A person visits the Holocaust Memorial, in Berlin, Germany on January 27, 2023, on International Holocaust Remembrance Day – Copyright AFP Michal Cizek

The UN secretary-general warned of social media’s role in spreading violent extremism around the globe as he marked Holocaust Remembrance Day on Friday, urging policy makers to help stop online hate.

Antonio Guterres said parts of the internet were turning into “toxic waste dumps for hate and vicious lies” that were driving “extremism from the margins to the mainstream.”

“Today, I am issuing an urgent appeal to everyone with influence across the information ecosystem,” Guterres said at a commemoration ceremony at the United Nations. “Stop the hate. Set up guardrails. And enforce them.”

He accused social media platforms and advertisers of profiting off the spread of hateful content.

“By using algorithms that amplify hate to keep users glued to their screens, social media platforms are complicit,” added Guterres. “And so are the advertisers subsidizing this business model.”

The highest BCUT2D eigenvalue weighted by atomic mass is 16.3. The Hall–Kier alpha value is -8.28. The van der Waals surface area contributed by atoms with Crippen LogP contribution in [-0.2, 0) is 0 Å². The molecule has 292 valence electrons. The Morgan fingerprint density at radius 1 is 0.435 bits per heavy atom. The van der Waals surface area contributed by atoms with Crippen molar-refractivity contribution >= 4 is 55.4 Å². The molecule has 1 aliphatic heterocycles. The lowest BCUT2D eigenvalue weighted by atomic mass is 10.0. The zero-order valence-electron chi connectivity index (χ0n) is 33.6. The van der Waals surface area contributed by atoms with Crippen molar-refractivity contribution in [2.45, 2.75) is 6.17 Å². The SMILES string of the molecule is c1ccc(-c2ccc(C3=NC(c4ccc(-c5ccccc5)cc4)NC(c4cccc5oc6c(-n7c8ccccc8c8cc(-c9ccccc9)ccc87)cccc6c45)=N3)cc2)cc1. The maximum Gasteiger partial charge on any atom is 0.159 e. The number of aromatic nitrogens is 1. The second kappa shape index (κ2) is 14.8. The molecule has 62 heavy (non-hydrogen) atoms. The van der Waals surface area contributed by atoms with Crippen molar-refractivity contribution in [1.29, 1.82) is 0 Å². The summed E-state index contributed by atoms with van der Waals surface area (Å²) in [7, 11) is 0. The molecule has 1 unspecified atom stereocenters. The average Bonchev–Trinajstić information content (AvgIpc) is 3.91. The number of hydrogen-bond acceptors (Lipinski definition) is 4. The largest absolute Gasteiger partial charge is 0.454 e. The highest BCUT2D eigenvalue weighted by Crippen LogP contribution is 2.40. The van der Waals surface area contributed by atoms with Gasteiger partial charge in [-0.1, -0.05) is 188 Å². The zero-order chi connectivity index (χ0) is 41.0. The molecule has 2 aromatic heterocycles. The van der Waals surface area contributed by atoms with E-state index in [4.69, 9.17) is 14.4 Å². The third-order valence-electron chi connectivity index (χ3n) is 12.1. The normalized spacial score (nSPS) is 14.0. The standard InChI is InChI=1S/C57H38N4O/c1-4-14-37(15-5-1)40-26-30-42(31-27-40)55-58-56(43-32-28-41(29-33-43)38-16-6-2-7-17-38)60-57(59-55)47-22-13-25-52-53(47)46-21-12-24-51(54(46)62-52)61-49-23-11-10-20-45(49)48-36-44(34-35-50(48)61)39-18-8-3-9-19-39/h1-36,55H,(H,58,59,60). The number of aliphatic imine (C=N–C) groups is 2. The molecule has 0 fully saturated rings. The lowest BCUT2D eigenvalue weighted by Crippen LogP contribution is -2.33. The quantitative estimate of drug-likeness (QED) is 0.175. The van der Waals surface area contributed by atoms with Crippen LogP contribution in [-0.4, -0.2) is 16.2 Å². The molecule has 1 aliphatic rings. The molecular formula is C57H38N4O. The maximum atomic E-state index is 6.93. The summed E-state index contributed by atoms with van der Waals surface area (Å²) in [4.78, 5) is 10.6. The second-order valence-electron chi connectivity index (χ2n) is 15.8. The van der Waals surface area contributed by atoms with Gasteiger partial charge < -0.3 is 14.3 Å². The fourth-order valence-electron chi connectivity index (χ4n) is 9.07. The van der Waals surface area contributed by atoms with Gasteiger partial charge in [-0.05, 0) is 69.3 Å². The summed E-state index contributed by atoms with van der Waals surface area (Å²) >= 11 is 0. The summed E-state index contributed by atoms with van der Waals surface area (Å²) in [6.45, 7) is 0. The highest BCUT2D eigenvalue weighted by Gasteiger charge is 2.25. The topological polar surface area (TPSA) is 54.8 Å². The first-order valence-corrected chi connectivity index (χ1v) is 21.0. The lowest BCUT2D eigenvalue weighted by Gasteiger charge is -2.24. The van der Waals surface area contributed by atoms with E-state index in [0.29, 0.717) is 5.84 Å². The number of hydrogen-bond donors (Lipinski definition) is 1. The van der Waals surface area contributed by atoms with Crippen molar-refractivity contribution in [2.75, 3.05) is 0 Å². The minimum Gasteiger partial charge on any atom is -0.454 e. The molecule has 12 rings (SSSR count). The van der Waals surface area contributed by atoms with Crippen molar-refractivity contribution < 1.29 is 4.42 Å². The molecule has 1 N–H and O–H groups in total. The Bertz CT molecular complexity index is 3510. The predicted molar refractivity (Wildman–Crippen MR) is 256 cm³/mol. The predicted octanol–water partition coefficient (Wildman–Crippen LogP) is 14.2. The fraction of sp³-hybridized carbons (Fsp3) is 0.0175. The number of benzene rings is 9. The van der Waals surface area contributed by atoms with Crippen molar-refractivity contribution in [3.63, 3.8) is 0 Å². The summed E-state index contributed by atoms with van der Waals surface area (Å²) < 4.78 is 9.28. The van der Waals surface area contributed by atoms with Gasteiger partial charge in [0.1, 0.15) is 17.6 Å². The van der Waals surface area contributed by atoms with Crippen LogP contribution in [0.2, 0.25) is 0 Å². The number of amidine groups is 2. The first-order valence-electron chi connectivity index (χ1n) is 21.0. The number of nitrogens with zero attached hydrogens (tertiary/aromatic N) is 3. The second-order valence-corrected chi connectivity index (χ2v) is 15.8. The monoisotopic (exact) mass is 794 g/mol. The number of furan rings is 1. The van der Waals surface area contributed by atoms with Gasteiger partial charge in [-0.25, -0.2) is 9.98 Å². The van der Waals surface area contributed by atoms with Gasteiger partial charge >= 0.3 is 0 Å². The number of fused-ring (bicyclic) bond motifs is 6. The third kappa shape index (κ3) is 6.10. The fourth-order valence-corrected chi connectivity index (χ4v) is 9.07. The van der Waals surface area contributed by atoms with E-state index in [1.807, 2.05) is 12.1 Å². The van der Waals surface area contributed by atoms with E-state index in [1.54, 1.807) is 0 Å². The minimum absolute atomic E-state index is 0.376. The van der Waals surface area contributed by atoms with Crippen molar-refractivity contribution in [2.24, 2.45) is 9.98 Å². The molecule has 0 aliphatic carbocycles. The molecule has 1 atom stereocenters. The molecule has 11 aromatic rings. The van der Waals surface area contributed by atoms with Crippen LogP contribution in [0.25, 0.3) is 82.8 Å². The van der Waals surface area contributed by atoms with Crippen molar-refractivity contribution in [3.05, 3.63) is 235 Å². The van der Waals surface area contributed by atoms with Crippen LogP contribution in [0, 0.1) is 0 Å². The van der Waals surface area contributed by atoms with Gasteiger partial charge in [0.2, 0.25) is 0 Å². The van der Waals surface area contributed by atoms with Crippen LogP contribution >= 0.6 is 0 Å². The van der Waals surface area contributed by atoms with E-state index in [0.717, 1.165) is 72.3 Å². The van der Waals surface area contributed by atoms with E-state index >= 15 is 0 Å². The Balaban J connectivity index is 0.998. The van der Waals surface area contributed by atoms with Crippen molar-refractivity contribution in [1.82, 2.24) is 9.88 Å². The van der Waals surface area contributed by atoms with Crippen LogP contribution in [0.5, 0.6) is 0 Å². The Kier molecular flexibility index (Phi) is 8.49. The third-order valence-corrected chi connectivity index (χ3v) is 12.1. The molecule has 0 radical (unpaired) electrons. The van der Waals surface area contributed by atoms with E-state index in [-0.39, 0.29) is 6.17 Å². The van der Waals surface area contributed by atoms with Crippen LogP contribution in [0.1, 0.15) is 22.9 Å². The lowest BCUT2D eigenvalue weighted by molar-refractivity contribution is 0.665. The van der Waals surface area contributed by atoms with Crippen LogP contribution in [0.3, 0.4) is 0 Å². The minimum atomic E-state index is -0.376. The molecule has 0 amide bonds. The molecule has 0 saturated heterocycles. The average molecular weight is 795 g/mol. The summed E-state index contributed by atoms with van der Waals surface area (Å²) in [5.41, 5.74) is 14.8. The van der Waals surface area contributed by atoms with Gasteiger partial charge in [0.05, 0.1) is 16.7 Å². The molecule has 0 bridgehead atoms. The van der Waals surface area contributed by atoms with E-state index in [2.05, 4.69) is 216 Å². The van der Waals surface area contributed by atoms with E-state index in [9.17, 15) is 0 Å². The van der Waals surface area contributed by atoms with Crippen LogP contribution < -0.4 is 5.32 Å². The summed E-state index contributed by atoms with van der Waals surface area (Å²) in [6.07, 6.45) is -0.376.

Guterres drew parallels with the rise of Nazism in 1930s Germany, when people didn’t pay attention or protest.

“Today, we can hear echoes of those same siren songs to hate. From an economic crisis that is breeding discontent to populist demagogues using the crisis to seduce voters to runaway misinformation, paranoid conspiracy theories and unchecked hate speech.”

He lamented the rise of anti-Semitism, which he said also reflects a rise of all kinds of hate.

“And what is true for anti-Semitism is true for other forms of hate. Racism. Anti-Muslim bigotry. Xenophobia. Homophobia. Misogyny”